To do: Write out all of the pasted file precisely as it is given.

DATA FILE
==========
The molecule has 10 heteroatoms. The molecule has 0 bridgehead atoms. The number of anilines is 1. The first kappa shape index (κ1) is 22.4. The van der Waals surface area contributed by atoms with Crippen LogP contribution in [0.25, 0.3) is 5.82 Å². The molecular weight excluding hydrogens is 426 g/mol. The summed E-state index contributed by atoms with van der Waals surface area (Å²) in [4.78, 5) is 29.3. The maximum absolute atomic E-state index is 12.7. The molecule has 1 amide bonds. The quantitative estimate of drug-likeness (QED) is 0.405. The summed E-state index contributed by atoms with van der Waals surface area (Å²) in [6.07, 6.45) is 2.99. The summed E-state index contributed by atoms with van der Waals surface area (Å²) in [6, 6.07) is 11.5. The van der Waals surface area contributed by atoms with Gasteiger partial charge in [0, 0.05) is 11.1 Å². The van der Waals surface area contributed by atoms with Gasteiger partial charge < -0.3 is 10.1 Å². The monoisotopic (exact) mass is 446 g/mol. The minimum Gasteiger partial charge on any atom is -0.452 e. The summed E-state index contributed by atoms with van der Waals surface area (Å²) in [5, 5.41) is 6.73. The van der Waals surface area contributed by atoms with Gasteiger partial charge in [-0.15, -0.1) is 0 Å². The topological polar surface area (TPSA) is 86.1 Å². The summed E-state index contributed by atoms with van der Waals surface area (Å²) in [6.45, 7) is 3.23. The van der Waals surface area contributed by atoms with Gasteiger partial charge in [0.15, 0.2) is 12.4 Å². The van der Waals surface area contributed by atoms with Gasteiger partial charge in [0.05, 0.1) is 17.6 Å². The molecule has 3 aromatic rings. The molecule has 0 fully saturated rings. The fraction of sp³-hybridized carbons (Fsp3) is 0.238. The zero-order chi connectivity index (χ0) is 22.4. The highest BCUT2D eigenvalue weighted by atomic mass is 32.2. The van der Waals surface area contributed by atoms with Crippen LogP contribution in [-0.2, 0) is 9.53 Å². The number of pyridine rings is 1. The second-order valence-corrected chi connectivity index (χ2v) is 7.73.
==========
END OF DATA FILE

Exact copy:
The molecule has 10 heteroatoms. The molecule has 0 bridgehead atoms. The number of anilines is 1. The first kappa shape index (κ1) is 22.4. The van der Waals surface area contributed by atoms with Crippen LogP contribution in [0.25, 0.3) is 5.82 Å². The molecular weight excluding hydrogens is 426 g/mol. The summed E-state index contributed by atoms with van der Waals surface area (Å²) in [4.78, 5) is 29.3. The maximum absolute atomic E-state index is 12.7. The molecule has 1 amide bonds. The quantitative estimate of drug-likeness (QED) is 0.405. The summed E-state index contributed by atoms with van der Waals surface area (Å²) in [6.07, 6.45) is 2.99. The summed E-state index contributed by atoms with van der Waals surface area (Å²) in [6, 6.07) is 11.5. The van der Waals surface area contributed by atoms with Gasteiger partial charge in [0, 0.05) is 11.1 Å². The van der Waals surface area contributed by atoms with Gasteiger partial charge < -0.3 is 10.1 Å². The monoisotopic (exact) mass is 446 g/mol. The minimum Gasteiger partial charge on any atom is -0.452 e. The summed E-state index contributed by atoms with van der Waals surface area (Å²) in [5, 5.41) is 6.73. The van der Waals surface area contributed by atoms with Gasteiger partial charge in [-0.15, -0.1) is 0 Å². The topological polar surface area (TPSA) is 86.1 Å². The summed E-state index contributed by atoms with van der Waals surface area (Å²) in [6.45, 7) is 3.23. The van der Waals surface area contributed by atoms with Gasteiger partial charge in [0.15, 0.2) is 12.4 Å². The van der Waals surface area contributed by atoms with Gasteiger partial charge in [0.05, 0.1) is 17.6 Å². The molecule has 3 aromatic rings. The molecule has 0 fully saturated rings. The fraction of sp³-hybridized carbons (Fsp3) is 0.238. The zero-order chi connectivity index (χ0) is 22.4. The highest BCUT2D eigenvalue weighted by atomic mass is 32.2. The van der Waals surface area contributed by atoms with Crippen LogP contribution in [-0.2, 0) is 9.53 Å². The number of pyridine rings is 1. The second-order valence-corrected chi connectivity index (χ2v) is 7.73.